New research has revealed the emergence of major shifts in globalisation, as companies rush to move manufacturing closer to home to protect against supply chain disruptions while increasingly protectionist policies are breaking the world into trade blocs.
The latest Trade in Transition study, commissioned by DP World and led by Economist Impact, captured the perspectives of company leaders as they navigate the latest disruptions to global trade – from the conflict in Ukraine to inflation and extended covid-lockdown policies in some markets.
Its key finding is that 96% of companies confirmed they are making changes to their supply chains due to geopolitical events.
The change has been swift. In the space of just a year, the number of companies shifting their manufacturing and suppliers– either to their home markets or nearby – has doubled compared to 2021. This is driven mainly by efforts to reduce costs and the risk of disruption. But the shifts are not even. While 27% of companies said they were decreasing the length of their supply chains due to geopolitical events such as the war in Ukraine, another 33% plan to expand into more stable and transparent markets.
The persistent threat of inflation was cited by 30% of the executives as having the most significant negative impact on trade over the next two years. Inflationary pressures are seen in input costs — from supply shortages – and transport, through high energy costs and shipping capacity constraints. In a scenario of monetary tightening, companies across Europe, North America and Asia-Pacific anticipate exports to be 1% lower than under a business-as-usual situation due to decreasing production and demand.
If inflationary pressures continue, exports in the Middle East and South America are expected to be hardest hit, declining by 3.52% and 2.74% respectively. Only Africa is expected to see its exports rise by 0.26%.
A fragmenting world
The fragmentation of the world into trade blocs was also cited by 10% of respondents as limiting the growth of international trade. Beyond the war in Ukraine, US-China tensions and cyber warfare are preventing the efficient functioning of economies worldwide. This is leading to increasingly protectionist policies such as the US Infrastructure Bill and the CHIPS and Science Act, which aim to incentivise and prioritise US and North American manufacturing. Similar protectionist policies are popping up all over the world, leading to further fragmentation of the global trade system.
Businesses are finding ways to respond and grow. Altering supply chains either through diversification, regionalisation, or reshoring to build resilience is one response.
The global survey of 3,000 company executives found that companies in North America and Europe are most likely to outsource more than half of their services within their region. This is followed by 40% of companies in South America, 36% in the Middle East, 32% in Asia-Pacific and 18% in Africa, outsourcing within their regions.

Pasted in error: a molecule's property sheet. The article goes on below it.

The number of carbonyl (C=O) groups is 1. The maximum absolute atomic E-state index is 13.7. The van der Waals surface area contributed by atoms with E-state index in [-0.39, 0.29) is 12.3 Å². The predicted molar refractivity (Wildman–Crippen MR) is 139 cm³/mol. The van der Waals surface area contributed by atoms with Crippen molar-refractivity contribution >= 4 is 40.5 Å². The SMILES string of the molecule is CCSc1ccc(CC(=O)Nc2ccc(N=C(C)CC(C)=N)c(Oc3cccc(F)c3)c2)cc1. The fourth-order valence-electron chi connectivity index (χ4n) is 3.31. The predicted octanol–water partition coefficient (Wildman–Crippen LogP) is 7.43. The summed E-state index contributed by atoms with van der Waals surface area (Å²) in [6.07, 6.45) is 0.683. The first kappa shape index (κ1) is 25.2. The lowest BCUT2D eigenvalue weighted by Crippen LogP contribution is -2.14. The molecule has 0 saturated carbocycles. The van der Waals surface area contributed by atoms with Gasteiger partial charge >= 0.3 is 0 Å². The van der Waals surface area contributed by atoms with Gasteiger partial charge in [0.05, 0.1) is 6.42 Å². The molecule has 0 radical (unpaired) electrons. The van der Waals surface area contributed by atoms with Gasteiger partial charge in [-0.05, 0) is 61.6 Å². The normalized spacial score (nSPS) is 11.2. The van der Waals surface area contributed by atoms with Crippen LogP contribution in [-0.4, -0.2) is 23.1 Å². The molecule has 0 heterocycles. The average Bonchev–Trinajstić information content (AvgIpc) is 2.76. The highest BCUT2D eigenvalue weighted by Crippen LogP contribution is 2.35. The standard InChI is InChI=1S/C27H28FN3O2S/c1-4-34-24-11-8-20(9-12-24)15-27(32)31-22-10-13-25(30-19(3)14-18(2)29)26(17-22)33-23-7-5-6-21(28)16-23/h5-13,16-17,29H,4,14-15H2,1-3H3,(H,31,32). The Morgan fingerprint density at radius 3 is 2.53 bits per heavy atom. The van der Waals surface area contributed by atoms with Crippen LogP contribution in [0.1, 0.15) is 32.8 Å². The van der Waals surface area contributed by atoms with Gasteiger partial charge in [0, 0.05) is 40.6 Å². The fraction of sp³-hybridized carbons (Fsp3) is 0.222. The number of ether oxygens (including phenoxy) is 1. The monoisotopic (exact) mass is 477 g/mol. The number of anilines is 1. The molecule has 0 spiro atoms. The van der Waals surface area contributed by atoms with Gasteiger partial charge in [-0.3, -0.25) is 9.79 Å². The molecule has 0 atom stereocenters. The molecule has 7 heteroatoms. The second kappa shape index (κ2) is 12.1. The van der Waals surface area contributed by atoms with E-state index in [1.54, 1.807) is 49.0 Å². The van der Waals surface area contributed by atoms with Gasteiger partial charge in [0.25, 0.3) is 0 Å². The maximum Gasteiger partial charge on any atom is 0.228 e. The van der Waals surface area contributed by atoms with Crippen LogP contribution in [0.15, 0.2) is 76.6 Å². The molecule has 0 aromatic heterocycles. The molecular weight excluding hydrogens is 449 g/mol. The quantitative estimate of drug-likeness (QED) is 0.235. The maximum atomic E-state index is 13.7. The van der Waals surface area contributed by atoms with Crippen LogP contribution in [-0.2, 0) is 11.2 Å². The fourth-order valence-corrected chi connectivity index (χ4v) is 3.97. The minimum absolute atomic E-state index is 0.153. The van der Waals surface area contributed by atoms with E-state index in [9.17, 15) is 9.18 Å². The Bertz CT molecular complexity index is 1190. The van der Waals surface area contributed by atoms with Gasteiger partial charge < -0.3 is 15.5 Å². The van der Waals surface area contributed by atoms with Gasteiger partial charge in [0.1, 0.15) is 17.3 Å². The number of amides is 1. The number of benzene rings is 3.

The widespread and increasing adoption of technology is another way to build resilience into the supply chain. Some 35% of respondents said they were currently implementing Internet of Things (IoT) solutions to facilitate the tracking and monitoring of cargo, while another 32% of companies are adopting digital platforms to enable direct business with customers or suppliers.
Speaking at the launch of the report at the World Economic Forum in Davos today, DP World Group Chairman and CEO Sultan Ahmed Bin Sulayem said:
“The report is tangible evidence of how globalisation is changing as companies are forced to adapt to new challenges. By bringing production closer to the final customer, firms can reduce the number of touch points involved in the supply chain and build greater resilience into the flow of cargo around the world. But the trade environment is always changing. The next challenge that will alter these trends is an economic slowdown looming over regional markets. Agility, real-time visibility and end-to-end supply chain capabilities will be critical to ensuring companies can continue to find new efficiencies in an increasingly challenging environment.”
John Ferguson, Practice Lead for New Globalisation at Economist Impact, added:
“The shift to regionalisation and reshoring has been sharp, but unsurprising given the triple threat of higher costs, increased risks and government incentives or requirements to do so. Furthermore, businesses in previous decades have only had to focus on the economic aspects of trade, being price, quality and delivery. Now they have to account for other non-economic factors such as resilience and sustainability. All of which is having a drastic shift in supply chains, which we are witnessing both in the survey results and global trade patterns shifts”.
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